Please do your part: Get the vaccine and wear a mask

Published 4:02 pm Friday, August 20, 2021

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We’ve said it numerous times before and we’re going to ask our readers and every other citizen in this city and county: If you have not gotten the COVID vaccine, do so. Whether you wear a mask or get vaccinated for COVID-19 is up to you, but we are telling you it is the right thing to do.
Masks should be a temporary measure to rein in this surge. Vaccinations remain the long-term path out of this epidemic.
This week Carter County had four COVID deaths.
Thursday, the Tennessee Department of Health reported 80 new cases of COVID-19 in Carter County…Wednesday the number of new cases was 64.
Friday, the Carter County School Bus Department announced it was suspending three school bus routes indefinitely because of the lack of drivers due to COVID.
Ballad Health reported Thursday that there were 201 COVID-19 patients hospitalized, 44 of which were on ventilators. Personnel also reported that nearly 90 percent of hospitalized COVID-19 patients were unvaccinated.
Yes, you can get COVID after you have had the vaccine. But getting the vaccine just may keep you out of the emergency room and morgue.
A local nurse told this writer about a person who came to the hospital last week because they were struggling to breathe. The patient was eligible for a coronavirus vaccine in February, but didn’t want one. Said they didn’t believe in them.
Their body certainly disagreed.
The person tested positive for COVID-19. Their oxygen level was low. Their lungs sounded wet and sticky. The person was admitted to the hospital.
“It’s really difficult seeing people struggle to breathe,” said the nurse. “It’s double difficult knowing it was likely preventable.”
COVID-19 vaccines work. They save lives.
Inoculations have helped halt deadly outbreaks in long-term care facilities where residents were among the first people inoculated. Local nursing home residents spent most of last year and the first three months of this year locked down because of COVID. They were unable to have visitors. They could not go out — never experienced a summer breeze or felt the sun on their face. They could not have chapel services nor enjoy the normal activities the nursing home offers. They went without a haircut for a year, and most had to eat their meals in their rooms. All, because of COVID.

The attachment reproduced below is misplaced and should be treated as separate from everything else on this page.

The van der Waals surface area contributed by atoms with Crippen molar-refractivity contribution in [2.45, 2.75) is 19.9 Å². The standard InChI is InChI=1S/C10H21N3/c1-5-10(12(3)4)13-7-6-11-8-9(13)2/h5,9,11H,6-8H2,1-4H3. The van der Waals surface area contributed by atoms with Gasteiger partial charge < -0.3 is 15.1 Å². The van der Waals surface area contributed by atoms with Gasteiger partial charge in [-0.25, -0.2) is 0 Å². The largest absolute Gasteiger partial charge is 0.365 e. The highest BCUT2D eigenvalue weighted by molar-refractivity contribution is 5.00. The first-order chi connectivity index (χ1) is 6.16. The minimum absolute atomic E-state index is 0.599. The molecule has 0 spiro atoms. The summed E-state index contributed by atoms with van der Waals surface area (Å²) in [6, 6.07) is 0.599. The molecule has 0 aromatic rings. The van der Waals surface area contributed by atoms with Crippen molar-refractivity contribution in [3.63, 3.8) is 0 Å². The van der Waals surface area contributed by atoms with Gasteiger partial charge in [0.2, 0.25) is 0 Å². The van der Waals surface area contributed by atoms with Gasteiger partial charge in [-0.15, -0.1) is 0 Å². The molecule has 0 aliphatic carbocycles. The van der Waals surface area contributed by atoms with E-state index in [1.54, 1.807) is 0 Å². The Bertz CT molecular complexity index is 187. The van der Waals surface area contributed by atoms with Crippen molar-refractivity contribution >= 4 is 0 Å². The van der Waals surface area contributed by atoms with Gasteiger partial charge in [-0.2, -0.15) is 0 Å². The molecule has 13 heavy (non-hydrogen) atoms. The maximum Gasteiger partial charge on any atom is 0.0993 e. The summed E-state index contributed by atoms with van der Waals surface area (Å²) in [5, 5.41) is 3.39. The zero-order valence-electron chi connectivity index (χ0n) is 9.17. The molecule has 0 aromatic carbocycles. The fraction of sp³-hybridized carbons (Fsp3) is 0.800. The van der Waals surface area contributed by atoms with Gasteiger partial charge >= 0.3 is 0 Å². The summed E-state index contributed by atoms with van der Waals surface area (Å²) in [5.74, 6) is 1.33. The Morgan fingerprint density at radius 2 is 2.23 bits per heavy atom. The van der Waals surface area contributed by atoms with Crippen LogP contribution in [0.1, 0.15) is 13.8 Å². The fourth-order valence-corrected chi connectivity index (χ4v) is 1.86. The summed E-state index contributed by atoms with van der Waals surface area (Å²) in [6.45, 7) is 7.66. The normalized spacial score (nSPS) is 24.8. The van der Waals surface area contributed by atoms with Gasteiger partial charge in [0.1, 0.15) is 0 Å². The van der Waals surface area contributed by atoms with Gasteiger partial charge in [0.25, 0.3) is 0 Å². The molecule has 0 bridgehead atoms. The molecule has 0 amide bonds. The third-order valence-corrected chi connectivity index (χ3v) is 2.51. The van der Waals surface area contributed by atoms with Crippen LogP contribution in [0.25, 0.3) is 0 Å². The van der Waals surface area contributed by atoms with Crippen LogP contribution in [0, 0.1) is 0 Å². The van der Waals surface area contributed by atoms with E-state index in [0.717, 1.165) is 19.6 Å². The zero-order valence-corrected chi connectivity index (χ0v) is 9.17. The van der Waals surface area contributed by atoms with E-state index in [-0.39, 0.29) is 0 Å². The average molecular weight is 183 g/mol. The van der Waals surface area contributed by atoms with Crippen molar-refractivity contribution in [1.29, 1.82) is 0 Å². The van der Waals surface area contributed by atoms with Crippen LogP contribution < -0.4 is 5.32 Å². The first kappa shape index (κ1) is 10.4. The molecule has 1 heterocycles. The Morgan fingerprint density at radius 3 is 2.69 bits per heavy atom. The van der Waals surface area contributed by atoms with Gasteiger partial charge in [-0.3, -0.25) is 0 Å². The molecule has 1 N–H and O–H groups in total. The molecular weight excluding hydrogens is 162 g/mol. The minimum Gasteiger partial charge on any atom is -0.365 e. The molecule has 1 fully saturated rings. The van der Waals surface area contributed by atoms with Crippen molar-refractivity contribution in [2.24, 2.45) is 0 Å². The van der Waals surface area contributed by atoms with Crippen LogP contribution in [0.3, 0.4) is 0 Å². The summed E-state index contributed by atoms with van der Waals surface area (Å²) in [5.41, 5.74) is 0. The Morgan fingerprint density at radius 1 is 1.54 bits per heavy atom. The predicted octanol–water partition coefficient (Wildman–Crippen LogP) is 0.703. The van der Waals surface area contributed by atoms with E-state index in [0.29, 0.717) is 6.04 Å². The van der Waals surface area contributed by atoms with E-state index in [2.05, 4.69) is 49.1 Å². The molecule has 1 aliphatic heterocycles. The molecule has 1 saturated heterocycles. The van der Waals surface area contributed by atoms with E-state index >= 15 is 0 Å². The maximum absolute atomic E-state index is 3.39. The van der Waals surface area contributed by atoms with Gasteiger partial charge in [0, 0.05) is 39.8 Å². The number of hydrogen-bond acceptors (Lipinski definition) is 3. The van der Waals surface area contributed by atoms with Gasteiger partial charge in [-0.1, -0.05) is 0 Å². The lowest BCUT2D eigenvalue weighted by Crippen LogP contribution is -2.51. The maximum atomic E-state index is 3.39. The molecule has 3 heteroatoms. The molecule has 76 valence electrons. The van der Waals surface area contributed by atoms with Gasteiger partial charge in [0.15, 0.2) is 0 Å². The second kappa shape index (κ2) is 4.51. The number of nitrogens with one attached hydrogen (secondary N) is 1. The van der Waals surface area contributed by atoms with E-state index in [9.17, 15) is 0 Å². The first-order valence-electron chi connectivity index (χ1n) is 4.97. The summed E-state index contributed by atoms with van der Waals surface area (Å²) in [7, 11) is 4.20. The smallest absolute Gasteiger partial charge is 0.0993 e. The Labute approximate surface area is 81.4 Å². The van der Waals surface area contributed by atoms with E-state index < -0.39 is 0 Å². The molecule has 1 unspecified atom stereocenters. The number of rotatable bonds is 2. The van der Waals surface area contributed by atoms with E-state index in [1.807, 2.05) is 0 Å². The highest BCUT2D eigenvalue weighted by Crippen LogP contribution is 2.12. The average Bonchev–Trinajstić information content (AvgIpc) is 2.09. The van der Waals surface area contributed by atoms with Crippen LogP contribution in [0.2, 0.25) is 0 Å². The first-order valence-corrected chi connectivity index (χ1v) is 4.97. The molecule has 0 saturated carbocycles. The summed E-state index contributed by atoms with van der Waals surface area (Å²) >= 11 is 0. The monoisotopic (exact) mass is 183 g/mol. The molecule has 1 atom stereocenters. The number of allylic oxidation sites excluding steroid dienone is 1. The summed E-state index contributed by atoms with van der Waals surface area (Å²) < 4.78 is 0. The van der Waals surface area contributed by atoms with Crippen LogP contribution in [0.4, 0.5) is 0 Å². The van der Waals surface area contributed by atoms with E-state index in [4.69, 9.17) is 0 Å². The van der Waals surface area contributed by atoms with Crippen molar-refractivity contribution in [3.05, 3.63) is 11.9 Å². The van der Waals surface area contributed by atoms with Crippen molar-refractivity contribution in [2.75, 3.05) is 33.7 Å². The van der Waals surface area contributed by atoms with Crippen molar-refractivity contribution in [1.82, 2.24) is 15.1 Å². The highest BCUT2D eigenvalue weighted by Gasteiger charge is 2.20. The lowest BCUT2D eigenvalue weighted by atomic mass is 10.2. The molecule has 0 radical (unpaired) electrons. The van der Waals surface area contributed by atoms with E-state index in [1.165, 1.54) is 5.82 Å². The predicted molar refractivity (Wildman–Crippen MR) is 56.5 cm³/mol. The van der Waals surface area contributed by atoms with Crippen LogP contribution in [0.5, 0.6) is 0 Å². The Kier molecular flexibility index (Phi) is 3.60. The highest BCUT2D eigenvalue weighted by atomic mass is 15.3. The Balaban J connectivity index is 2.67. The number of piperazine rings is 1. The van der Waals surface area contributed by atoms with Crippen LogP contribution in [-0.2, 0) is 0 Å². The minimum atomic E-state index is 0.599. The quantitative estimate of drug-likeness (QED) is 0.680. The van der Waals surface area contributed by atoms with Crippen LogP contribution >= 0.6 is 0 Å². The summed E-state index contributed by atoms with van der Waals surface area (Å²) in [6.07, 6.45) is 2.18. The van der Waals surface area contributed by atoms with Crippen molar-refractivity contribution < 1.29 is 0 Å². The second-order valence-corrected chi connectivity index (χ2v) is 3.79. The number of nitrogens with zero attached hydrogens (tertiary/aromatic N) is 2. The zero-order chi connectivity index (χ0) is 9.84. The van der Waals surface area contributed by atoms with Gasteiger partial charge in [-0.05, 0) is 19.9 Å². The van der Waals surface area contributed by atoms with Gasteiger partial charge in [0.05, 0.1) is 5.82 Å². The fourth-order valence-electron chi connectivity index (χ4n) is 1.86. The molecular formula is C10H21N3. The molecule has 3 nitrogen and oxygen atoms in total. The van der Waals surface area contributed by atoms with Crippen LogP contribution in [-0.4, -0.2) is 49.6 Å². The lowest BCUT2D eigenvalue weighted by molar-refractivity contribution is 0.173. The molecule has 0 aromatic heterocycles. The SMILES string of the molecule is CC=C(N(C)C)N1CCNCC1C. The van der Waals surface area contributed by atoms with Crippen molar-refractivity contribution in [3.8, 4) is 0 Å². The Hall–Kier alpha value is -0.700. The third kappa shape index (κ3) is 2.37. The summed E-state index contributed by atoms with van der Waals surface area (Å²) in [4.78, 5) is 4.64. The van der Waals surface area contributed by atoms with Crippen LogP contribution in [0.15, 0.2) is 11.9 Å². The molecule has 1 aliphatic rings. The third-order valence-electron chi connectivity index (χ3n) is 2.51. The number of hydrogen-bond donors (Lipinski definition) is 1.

Except for the youngest among us, all Tennesseans are eligible for COVID shots.
Yet, only 30 percent of Carter Countians have received the vaccine, meaning almost 70 percent of the county’s population is going about their daily business unvaccinated and at a risk of getting COVID. That is not because of a shortage of vaccine or a lack of places to get jabbed. Every eligible Carter Countian who wants a shot can get one, but some apparently aren’t clamoring for one.
If you’re opting to wait and see, what are you waiting for? If you’ve been a hard “no” from the start, what’s your reason? If you can’t answer these questions, maybe, we hope, that you take the time to reconsider.
A vaccine can save your life. It you don’t care about protecting yourself, we want to remind you that the vaccine helps protect loved ones with fragile health and compromised immune systems.
COVID is no respecter of persons. It can be found lurking everywhere you go — at the grocery store, the Wal-Mart, church services, and no doubt it had a seat at Friday night’s ballgame.
We must keep telling those around us that vaccines protecting against COVID-19 are safe, effective, and the best hope of ending this pandemic.
If some people need to continue to deny this nightmare of a pandemic and the efficacy of vaccines, they should do it while getting in line for a COVID vaccination.

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